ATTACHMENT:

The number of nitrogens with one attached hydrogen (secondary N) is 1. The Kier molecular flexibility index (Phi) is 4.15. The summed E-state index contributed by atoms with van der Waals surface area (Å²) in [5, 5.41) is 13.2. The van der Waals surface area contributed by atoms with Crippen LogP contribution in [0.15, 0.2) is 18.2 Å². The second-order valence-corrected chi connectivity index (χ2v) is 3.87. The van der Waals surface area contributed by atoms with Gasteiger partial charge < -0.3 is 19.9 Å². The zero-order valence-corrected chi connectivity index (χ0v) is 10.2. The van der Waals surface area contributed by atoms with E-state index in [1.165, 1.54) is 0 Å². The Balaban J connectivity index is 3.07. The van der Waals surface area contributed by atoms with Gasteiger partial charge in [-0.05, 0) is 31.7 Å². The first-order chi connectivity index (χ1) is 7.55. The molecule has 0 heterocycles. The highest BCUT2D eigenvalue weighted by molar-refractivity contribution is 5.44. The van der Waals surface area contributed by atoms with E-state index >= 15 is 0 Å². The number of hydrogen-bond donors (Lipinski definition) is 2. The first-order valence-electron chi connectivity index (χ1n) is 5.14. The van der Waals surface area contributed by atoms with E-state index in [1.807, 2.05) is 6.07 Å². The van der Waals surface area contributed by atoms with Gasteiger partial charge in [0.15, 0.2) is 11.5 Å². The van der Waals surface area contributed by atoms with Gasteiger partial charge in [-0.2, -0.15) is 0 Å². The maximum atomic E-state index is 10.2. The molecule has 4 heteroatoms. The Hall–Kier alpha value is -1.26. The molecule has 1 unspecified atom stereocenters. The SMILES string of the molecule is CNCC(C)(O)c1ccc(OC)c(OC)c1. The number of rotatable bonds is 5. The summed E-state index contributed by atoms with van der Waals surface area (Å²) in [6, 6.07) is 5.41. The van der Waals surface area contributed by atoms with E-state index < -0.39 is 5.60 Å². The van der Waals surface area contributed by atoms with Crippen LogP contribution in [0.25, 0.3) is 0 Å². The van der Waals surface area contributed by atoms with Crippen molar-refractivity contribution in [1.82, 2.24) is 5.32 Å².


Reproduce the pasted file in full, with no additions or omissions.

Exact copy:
The number of nitrogens with one attached hydrogen (secondary N) is 1. The Kier molecular flexibility index (Phi) is 4.15. The summed E-state index contributed by atoms with van der Waals surface area (Å²) in [5, 5.41) is 13.2. The van der Waals surface area contributed by atoms with Crippen LogP contribution in [0.15, 0.2) is 18.2 Å². The second-order valence-corrected chi connectivity index (χ2v) is 3.87. The van der Waals surface area contributed by atoms with Gasteiger partial charge < -0.3 is 19.9 Å². The zero-order valence-corrected chi connectivity index (χ0v) is 10.2. The van der Waals surface area contributed by atoms with E-state index in [1.165, 1.54) is 0 Å². The Balaban J connectivity index is 3.07. The van der Waals surface area contributed by atoms with Gasteiger partial charge in [-0.05, 0) is 31.7 Å². The first-order chi connectivity index (χ1) is 7.55. The molecule has 0 heterocycles. The highest BCUT2D eigenvalue weighted by molar-refractivity contribution is 5.44. The van der Waals surface area contributed by atoms with E-state index >= 15 is 0 Å². The number of hydrogen-bond donors (Lipinski definition) is 2. The first-order valence-electron chi connectivity index (χ1n) is 5.14. The van der Waals surface area contributed by atoms with E-state index in [1.807, 2.05) is 6.07 Å². The van der Waals surface area contributed by atoms with Gasteiger partial charge in [0.15, 0.2) is 11.5 Å². The van der Waals surface area contributed by atoms with Gasteiger partial charge in [-0.2, -0.15) is 0 Å². The maximum atomic E-state index is 10.2. The molecule has 4 heteroatoms. The Hall–Kier alpha value is -1.26. The molecule has 1 unspecified atom stereocenters. The SMILES string of the molecule is CNCC(C)(O)c1ccc(OC)c(OC)c1. The number of rotatable bonds is 5. The summed E-state index contributed by atoms with van der Waals surface area (Å²) in [6, 6.07) is 5.41. The van der Waals surface area contributed by atoms with E-state index < -0.39 is 5.60 Å². The van der Waals surface area contributed by atoms with Crippen LogP contribution in [0.25, 0.3) is 0 Å². The van der Waals surface area contributed by atoms with Crippen molar-refractivity contribution in [1.82, 2.24) is 5.32 Å².